Unpublished parts of Malcolm X’s autobiography sold
New York – For decades, scholars have wanted to get a closer look at unpublished sections of a towering 20th century book, “The Autobiography of Malcolm X,” including cut chapters that may have contained some of the most explosive thoughts of the African-American firebrand assassinated in 1965.
They may get their chance after an auction on Thursday, when a manuscript of an unpublished chapter, titled “The Negro,” was sold by Guernsey’s auction house for $7,000.
“We are like the Western deserts; tumbleweed, rolling and tumbling whichever way the white wind blows,” reads part of the chapter. “And the white man is like the cactus, deeply rooted, with spines to keep us off.”
The buyer was The New York Public Library’s Schomburg Center for Research in Black Culture, based in Harlem. The Schomburg Center also acquired a 241-page early draft of Malcolm X’s autobiography at the auction for an undisclosed sum.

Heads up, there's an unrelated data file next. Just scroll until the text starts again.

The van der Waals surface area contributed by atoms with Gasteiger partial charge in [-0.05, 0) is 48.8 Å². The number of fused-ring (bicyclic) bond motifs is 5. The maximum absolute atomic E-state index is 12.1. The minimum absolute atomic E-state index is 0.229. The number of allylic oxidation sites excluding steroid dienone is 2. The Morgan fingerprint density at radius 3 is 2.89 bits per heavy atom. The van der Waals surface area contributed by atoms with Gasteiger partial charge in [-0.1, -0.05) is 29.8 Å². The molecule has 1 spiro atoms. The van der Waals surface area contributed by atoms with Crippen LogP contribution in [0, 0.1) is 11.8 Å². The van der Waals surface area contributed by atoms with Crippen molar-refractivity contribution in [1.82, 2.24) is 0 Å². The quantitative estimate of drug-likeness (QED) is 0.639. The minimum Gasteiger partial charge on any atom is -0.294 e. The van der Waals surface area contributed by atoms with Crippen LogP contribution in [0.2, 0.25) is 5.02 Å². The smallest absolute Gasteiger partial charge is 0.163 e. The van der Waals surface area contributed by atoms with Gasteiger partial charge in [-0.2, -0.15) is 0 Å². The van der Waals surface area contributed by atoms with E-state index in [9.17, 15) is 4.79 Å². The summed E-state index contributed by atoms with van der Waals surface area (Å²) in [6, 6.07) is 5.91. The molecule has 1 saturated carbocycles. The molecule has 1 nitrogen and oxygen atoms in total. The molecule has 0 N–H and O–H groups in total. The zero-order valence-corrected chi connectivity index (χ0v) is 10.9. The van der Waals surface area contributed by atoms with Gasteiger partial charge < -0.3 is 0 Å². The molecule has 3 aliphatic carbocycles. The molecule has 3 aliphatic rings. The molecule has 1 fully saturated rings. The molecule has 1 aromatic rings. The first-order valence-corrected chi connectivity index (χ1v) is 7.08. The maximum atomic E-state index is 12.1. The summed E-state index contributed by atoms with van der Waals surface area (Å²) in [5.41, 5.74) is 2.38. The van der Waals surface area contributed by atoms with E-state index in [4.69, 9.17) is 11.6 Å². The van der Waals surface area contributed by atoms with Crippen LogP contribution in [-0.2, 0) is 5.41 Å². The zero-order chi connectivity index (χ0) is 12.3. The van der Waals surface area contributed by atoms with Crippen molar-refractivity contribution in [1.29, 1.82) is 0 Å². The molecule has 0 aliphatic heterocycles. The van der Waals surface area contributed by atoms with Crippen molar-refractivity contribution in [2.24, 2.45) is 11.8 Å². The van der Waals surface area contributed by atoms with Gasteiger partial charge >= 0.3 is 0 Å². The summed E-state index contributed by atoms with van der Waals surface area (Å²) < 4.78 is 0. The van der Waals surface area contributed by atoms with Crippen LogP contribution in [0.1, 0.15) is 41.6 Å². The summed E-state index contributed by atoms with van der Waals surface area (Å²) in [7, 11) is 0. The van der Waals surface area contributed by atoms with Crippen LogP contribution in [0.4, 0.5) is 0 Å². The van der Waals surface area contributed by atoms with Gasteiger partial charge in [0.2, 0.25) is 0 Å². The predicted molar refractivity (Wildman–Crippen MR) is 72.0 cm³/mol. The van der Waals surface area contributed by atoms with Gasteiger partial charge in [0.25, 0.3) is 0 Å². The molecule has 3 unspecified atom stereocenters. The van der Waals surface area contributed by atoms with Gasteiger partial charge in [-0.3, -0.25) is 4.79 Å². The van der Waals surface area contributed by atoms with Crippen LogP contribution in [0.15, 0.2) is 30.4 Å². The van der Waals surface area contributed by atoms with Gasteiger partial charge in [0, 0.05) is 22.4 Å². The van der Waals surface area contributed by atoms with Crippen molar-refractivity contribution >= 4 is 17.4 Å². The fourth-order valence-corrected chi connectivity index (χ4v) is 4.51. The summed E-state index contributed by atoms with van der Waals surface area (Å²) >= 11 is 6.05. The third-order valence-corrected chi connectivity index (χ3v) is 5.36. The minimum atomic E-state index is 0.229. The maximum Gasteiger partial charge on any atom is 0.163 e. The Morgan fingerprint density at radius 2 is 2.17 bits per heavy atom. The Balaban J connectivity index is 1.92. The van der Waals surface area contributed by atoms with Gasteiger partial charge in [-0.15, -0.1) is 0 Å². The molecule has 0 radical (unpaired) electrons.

The existence of unpublished chapters of the book has been known since 1992, when an entertainment attorney, Gregory Reed, bought them at an estate auction following the death of the autobiography’s co-author, Alex Haley.
Some pages have been exhibited in a Detroit museum. An unpublished introduction was read aloud at an event in 2010. But mostly the sections of the draft that were cut before publication have been locked away from public view.
Schomburg Center director Kevin Young said after the auction that the draft of the entire book is of immense value, beyond the historic, for the handwritten revisions and comments by Malcolm X and Haley.
Their dialogue, in writing, reflects the human rights activism of the Muslim minister, who indicted white America for what he saw as criminal behavior against blacks. Opponents including the U.S. government accused Malcolm X of inciting racism and violence.